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Freeze-thaw Damage

Engineering News

After Texas thawed from the extreme winter storms in early 2021, many of us saw extensive damage to roads. Driving to work on a busy street became even more challenging as we tried to avoid giant cracks and holes in the street. Many people think snowplows caused the damage. There are very few snowplows in Texas. Many had to come from other regions to help with storm relief. So where did all the damage actually come from? The answer is water. 

Extreme temperature changes can affect concrete in detrimental ways. Concrete is a rigid porous material. When water fills the open spaces in concrete and freezes, the water expands and causes the material to break. When the water thaws, it drains from the material but leaves behind damage. This is called freeze-thaw damage. 

A Solution from Nature

A recent online article from Science Daily discusses the inspiration to look at nature to provide a solution to more durable concrete in freezing conditions. A research team from Colorado University – Boulder discovered that freeze-thaw damage is lessened when a molecule based on “natural antifreeze” found in plants and animals was included in concrete.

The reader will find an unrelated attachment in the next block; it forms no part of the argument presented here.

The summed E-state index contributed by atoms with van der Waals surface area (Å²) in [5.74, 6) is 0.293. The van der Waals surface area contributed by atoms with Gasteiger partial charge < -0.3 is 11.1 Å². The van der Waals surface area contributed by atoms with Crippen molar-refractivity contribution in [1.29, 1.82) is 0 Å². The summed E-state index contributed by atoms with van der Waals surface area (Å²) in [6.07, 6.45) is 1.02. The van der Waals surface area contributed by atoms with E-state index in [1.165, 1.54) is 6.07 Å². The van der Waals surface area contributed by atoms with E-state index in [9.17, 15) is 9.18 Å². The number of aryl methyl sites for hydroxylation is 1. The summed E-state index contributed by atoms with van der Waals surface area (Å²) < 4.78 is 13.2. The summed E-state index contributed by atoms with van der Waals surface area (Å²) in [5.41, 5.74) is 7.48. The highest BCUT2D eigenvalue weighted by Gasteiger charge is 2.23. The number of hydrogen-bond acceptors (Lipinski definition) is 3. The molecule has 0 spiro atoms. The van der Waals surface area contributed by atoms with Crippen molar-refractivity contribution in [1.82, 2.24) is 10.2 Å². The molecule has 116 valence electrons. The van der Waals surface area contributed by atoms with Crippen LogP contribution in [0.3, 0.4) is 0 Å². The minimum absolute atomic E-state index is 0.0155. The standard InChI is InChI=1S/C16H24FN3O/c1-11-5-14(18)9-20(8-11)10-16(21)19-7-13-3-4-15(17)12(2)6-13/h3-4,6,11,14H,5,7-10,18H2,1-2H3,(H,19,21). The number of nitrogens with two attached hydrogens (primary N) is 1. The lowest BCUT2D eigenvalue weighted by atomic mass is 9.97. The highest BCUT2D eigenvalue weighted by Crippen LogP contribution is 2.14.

Minimizing the effects of freeze-thaw damage will have a significant impact on the durability of new infrastructure. Roads and other man-made structures such as dams and levees could greatly benefit from this new material additive. 

Innovation at OEI

Innovation is key to advancing the field of engineering. O’Brien Engineering, Inc. begins every project mindful of continuous improvement. With a past of successful projects and extensive experience, we are still mindful of the future and how we can firmly pursue personal, professional, and corporate improvement. We strive to be current on the newest and most environmentally sustainable materials and practices. By keeping pace with engineering trends, OEI provides our clients with high-quality and cost-effective solutions that will last.